History for our children?

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Hello all, I am wondering if anyone would like to share ideas on how to make the study of history fun for young people.

I had a real dearth of schooling as a kid (long story!) and when I finally got into school, aged 15, history was one of the things I knew almost nothing about! I remember enjoying reading “A child’s history of England” by Charles Dickens and I really enjoyed it because it was written as a story.

Another idea I had is that talking to children and teens about important events that happen today, in the context of how this might be perceived by future generations, might sort of bring the idea of “history” to life.

Would love to hear any thoughts on the subject!



  1. Hi Cassie, and thanks for your comments.
    I’m wondering if you could clarify your question a bit. How young are the young people? What is the setting (ie, home or elementary school, or someplace else like a public library)?
    One thing that came to mind, an idea that I am working with presently, comes from James Paul Gee’s work on video games and learning (see jamespaulgee.com). Gee had wondered why his kids so quickly learned entirely new concepts and symbolic languages when playing games, a type of learning that typically takes much longer time. He found that games combine a few crucial elements that increase the learner’s retention. First, they allow self-discovery and exploration. Second, they usually involve the player’s identity (ie, the player identifies with a character). Third, games permit learning from failure and reward eventually overcoming a difficult task. Gee identifies other elements to good learning as well.
    The historian can take several things from this. Most obviously, we could incorporate more games in our classrooms, but this is logistically difficult and I, for one, am still working out how best to do this. More importantly and more easily, however, we can incorporate Gee’s game elements into our teaching: allow students to fail and then succeed more, allow students to explore more, and especially be sure that students identify in some fashion with the history.
    This last concept of identity is what I think you are getting at with your comment on bringing history to life. History matters only when it matters to the individual, otherwise it is relegated to trivia. We don’t want to teach trivia; we want to teach identity.
    What do you think?

  2. Hi Cassie!

    It is very much worthwhile talking to teens and other children about what is going on in the world today, but if you want them to think about it historically, you would have to ask them to think both ways, not only about what future people might think, but also about what people in the past might think. And a really important question for them to think about is the basis upon which they take a position in relation to things happening in the world (the assumptions and presuppositions they bring to that decision-making process).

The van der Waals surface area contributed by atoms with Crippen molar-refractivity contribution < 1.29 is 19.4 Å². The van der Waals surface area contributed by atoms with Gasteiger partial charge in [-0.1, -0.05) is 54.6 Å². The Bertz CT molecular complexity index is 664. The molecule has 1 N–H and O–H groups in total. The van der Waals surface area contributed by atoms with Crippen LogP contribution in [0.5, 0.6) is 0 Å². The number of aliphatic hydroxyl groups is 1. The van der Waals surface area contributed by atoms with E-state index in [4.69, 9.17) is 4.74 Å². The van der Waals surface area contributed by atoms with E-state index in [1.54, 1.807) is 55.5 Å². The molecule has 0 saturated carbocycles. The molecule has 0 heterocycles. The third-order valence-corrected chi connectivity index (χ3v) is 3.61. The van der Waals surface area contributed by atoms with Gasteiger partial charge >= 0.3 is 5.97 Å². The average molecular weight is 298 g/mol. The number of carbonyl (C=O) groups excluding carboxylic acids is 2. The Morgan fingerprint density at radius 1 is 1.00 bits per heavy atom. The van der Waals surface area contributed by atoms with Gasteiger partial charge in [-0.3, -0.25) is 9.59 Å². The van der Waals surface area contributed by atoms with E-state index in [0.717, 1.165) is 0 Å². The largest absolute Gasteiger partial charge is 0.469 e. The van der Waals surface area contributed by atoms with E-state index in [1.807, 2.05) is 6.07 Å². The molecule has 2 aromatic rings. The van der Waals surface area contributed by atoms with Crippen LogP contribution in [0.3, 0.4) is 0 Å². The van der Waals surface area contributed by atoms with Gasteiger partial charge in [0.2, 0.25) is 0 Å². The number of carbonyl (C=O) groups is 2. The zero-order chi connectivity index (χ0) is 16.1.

Histories are stories we tell ourselves about the past to help us make sense of the present. The _Child’s History of England_ was written for Victorian children to tell them about where they fit in the world. But the really important thing about history is that it isn’t a done deal. The “judgment of history” changes all the time, depending on what those doing the judging need from the past.

    I really want children to understand that about history. That said, trying to understand why people in the past did the things they did and thought the things they thought is really valuable (and has obvious modern applications). So good role-playing can work, but bad role-playing tends to reinforce presentism–judging the past by the standard of the present.

    Leah Shopkow

  3. Hello Andrew and Leah, thank you for the input.

    Academically, I’m interested in how kids learn generally, whether young or older, in all settings. More specifically, however, most of my experience and interaction is with fairly young children (say up to 10 years old or so) in informal settings.

    You’ve both given me a lot of food for thought, the idea of “identity” and what you describe, Leah, as “the basis upon which they take a position in relation to things happening in the world” … I need to think some more about this.

    Also the idea that role-playing is something one needs to be careful with is good to remember. I don’t know if you’ve heard about the American teacher who used to teach the children about racism by doing a two-day exercise where blue-eyed children and brown-eyed children were alternately treated preferentially and the opposite? It was really interesting, when I watched the program at first I thought it was a terrible idea and would do the kids more harm than good, but afterwards I could see that it had been successful. If you’re interested I think there might be part of the program on youtube.


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